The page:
Burr & Forman

09.9.2014   |   Articles / Publications

“H” is Not for Healthcare

In a recent Policy Memorandum, the United States Citizenship and Immigration Services (“the Service”) acknowledged some trends and changes in the nursing profession and offered some updated guidance to its officers who review H-1B visa petitions filed on behalf of nurses. While the Service recognizes both that a shortage of nurses is projected nationwide over the next ten years, and that advanced baccalaureate training is being pursued by individuals and required by healthcare employers more frequently than before, this updated guidance still offers little relief to healthcare employers seeking to employ foreign nurses on H-1B visas. The root problem remains the Service’s interpretation of what constitutes a “specialty occupation,” a threshold requirement for the H-1B program.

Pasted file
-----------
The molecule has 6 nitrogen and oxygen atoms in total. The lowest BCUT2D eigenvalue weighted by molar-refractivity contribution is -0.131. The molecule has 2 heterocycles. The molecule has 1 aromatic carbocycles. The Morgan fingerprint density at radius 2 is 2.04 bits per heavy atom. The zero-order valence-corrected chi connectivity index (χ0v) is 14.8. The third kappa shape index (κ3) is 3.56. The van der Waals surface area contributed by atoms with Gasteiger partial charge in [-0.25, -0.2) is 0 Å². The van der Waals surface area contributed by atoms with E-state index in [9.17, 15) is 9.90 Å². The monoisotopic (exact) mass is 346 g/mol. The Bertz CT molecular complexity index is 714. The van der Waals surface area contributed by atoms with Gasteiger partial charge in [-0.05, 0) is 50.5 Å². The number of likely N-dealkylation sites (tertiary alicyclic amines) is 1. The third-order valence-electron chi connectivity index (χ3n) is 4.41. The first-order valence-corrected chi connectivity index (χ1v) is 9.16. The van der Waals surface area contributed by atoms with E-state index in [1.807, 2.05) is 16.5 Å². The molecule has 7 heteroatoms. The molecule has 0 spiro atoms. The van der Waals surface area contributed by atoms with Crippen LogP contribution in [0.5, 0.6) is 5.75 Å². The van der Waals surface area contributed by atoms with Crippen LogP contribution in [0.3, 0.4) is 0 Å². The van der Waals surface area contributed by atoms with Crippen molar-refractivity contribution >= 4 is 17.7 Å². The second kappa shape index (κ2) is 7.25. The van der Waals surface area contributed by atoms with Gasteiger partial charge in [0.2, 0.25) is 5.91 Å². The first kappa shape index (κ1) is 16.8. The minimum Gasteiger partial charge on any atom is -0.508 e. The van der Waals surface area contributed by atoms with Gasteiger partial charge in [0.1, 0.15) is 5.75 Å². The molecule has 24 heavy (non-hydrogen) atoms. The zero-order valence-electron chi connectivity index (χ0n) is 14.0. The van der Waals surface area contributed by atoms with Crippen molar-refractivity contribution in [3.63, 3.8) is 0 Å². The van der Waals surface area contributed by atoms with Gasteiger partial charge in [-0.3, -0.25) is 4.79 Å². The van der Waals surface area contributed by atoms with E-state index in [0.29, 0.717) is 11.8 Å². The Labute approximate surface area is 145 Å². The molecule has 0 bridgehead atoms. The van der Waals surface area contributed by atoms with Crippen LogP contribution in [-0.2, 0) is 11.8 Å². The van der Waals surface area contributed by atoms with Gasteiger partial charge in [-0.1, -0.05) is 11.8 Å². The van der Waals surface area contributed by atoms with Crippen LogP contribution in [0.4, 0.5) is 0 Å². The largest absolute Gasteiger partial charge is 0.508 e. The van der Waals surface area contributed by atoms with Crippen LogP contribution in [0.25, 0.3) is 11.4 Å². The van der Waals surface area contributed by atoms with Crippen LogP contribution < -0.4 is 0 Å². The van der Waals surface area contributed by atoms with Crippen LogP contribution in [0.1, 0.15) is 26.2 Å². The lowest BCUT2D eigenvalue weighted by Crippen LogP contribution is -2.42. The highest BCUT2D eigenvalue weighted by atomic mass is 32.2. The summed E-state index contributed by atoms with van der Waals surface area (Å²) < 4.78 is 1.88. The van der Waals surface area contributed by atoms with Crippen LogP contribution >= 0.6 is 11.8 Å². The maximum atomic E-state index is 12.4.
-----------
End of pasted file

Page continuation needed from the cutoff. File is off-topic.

The threshold requirement for a H-1B petition is to establish that the position offered to a foreign worker is a specialty occupation, meaning that a bachelor’s degree or better in a specialized field is normally an entry-level requirement for the position due to its professional caliber and/or complexity. Industry requirements, the employer’s historical requirements, or other information such as national employment statistics make the case that a position is sufficiently specialized.

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